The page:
Queerphobia is rampant at Pinole Valley High School, and something must be done!

The+progress+Pride+flag%2C+which+combines+elements+of+the+original+Pride+flag+with+the+transgender+Pride+flag+and+the+brown+and+black+stripes+representing+Queer+people+of+color+and+is+intended+to+bring+awareness+to+these+often+erased+communities.

Daniel Quasar

The progress Pride flag, which combines elements of the original Pride flag with the transgender Pride flag and the brown and black stripes representing Queer people of color and is intended to bring awareness to these often erased communities.

Mason Montano, Music Editor

Today is National Coming Out Day — a day for the LGBTQ+ community to celebrate the brave act of telling the world who you are and to recognize the struggle of those who are unable to do so in their current situation or who may have experienced negative repercussions as a result of coming out. 

To some, Pinole Valley High School may appear as an open and accepting environment where people shouldn’t be afraid to be out, but that’s unfortunately not the case. I’ve heard more queerphobic language around campus over the past two months than I have in my entire high school career, and I’m deeply disturbed by it. 

Yes, I’m fully aware that there have always been queerphobic people at this school. I’ve had to encounter several throughout my three years at PV, however, this year, it seems like way more people are comfortable being openly queerphobic than before, and it needs to stop.

As a Queer person, I feel that it’s my duty to take action against queerphobia when I see or hear it and not sit idly by while my community suffers, so several weeks ago, I released an anonymous survey to the student body, asking them a series of questions regarding this topic, and over 300 students out of 1,300 responded despite the link getting e-mailed out to every teacher. 

This is what I found:

The majority of those who responded were heterosexual, cisgender boys and girls — The term “cisgender” refers to a person whose gender identity aligns with the sex that they were assigned at birth. These students reported that they almost never hear queerphobic remarks made around campus, however, the Queer students who responded reported that they do, both directly toward them as well as other students, and 30% of all students polled reported that they hear these comments made multiple times a day.

Queer students are more aware of what statements are or can be considered queerphobic when we hear them, as non-Queer students usually don’t have to worry about being disrespected for their sexuality or gender identity, and therefore, are less aware of the situation. Queer students are better at recognizing queerphobia because we’re faced with it every day of our lives.

96% of all students polled reported that these comments are being made by other students, while 4% reported comments made by a teacher or staff member. Upon hearing these remarks, 73% did not take any action; 19% told their friends; and 8% told their parents, a teacher, or another member of the staff. 

If you’re reading this, and you’re among that 73%, please don’t be afraid to report queerphobic slurs, and ignorant comments in general, to an adult that you trust; and to the staff heard making these remarks: Shame on you! If you’re in that 4%, I strongly urge you to tell Kibby as soon as possible because they should not be allowed to get away with this!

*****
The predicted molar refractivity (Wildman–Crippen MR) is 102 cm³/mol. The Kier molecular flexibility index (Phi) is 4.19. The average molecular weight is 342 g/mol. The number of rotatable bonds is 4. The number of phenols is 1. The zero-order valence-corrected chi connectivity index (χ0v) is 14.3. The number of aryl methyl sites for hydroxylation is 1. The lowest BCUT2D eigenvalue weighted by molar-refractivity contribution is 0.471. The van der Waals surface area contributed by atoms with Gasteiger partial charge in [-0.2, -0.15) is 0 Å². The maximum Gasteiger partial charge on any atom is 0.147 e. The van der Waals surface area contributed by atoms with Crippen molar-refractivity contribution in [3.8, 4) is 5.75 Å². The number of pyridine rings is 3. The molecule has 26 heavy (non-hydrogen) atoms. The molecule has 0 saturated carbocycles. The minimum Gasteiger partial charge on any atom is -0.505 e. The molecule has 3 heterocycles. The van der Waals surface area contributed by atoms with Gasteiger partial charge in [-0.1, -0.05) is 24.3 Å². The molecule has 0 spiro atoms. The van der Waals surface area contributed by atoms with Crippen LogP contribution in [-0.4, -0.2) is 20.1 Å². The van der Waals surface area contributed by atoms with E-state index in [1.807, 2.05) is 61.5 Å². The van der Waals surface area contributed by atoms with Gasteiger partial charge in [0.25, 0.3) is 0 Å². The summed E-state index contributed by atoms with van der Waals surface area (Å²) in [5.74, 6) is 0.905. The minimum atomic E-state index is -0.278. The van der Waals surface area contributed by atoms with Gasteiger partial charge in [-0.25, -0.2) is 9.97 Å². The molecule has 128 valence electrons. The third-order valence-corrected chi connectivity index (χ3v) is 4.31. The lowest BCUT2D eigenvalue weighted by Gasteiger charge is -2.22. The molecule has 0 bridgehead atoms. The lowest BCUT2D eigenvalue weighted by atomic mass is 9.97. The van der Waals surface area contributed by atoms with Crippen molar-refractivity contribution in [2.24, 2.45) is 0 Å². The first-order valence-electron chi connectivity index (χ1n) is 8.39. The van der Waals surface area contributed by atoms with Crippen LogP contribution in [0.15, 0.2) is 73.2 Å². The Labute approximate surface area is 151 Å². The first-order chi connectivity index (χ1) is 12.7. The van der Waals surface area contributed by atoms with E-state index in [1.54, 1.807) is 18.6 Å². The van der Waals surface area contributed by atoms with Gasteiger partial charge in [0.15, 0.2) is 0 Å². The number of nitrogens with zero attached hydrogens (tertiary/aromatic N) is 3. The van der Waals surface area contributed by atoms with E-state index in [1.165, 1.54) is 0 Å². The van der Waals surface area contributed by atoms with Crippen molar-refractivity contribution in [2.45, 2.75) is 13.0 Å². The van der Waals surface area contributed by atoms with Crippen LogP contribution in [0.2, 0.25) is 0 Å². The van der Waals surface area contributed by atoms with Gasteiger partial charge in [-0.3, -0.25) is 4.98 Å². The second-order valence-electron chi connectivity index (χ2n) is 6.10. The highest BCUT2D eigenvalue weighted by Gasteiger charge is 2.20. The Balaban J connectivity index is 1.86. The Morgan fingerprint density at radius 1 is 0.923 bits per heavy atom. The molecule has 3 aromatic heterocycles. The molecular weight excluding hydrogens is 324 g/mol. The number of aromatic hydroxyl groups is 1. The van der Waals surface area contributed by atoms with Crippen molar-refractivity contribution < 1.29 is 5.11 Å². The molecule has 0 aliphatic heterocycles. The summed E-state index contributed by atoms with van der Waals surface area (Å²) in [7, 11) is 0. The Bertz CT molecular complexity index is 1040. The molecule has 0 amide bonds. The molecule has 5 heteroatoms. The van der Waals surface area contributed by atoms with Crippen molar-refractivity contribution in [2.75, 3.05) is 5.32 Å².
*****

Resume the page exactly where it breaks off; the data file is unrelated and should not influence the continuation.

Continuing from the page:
In addition to the questions, I also left two free-response boxes. The first asked students to describe, in graphic detail, the nature of the comments that they heard, and the second asked them to leave any additional information that they feel would be relevant to this article.

As you can probably imagine, most of the responses to the first box described the classic scenario of straight boys calling each other “gay” or “f****t”, and in the second box, I saw a lot of people excusing this behavior, assuring that it was all “just a joke” between friends. 

Well, guess what? It’s not a joke. This language has been used to destroy and dehumanize Queer people for decades and carries a great deal of weight, so unless you are Queer and have felt the pain of these words, you have no right to reclaim them. Period.

I even saw several comments calling me these slurs, and while I’m truly flattered to know that you’re all thinking of me, it only further proves my point: Queerphobia is rampant at Pinole Valley High School, and something needs to be done!

Another comment left in the second box offers a likely cause and perfect solution:

“I think the reason people say slurs and feel free to be openly hateful is because they are misinformed and have never had access to an honest conversation about LGBTQ+ people and their identities.”

The first step to treating ignorance is through education. People usually never have to encounter an openly Queer person until middle or high school, and when they do, they don’t know how to interact with us because they don’t understand us or they’re afraid of us, and that fear and ignorance can easily manifest as hate.

It’s my belief that all students and staff at high schools across the country should be educated about the LGBTQ+ community and Queer identities. It’s a vital and necessary step in the creation of a safe learning environment that’s welcoming to Queer people, especially in a day and age when we are finally starting to be acknowledged by society, and if you don’t think so, then you’re part of the problem.

My name is Mason Montano — a gay, non-binary and genderqueer individual and proud member of the LGBTQ+ community — and I said what I said.

Human Rights Campaign
October 11th is National Coming Out Day.

This article was originally published in October 2019 and later revised in April 2020.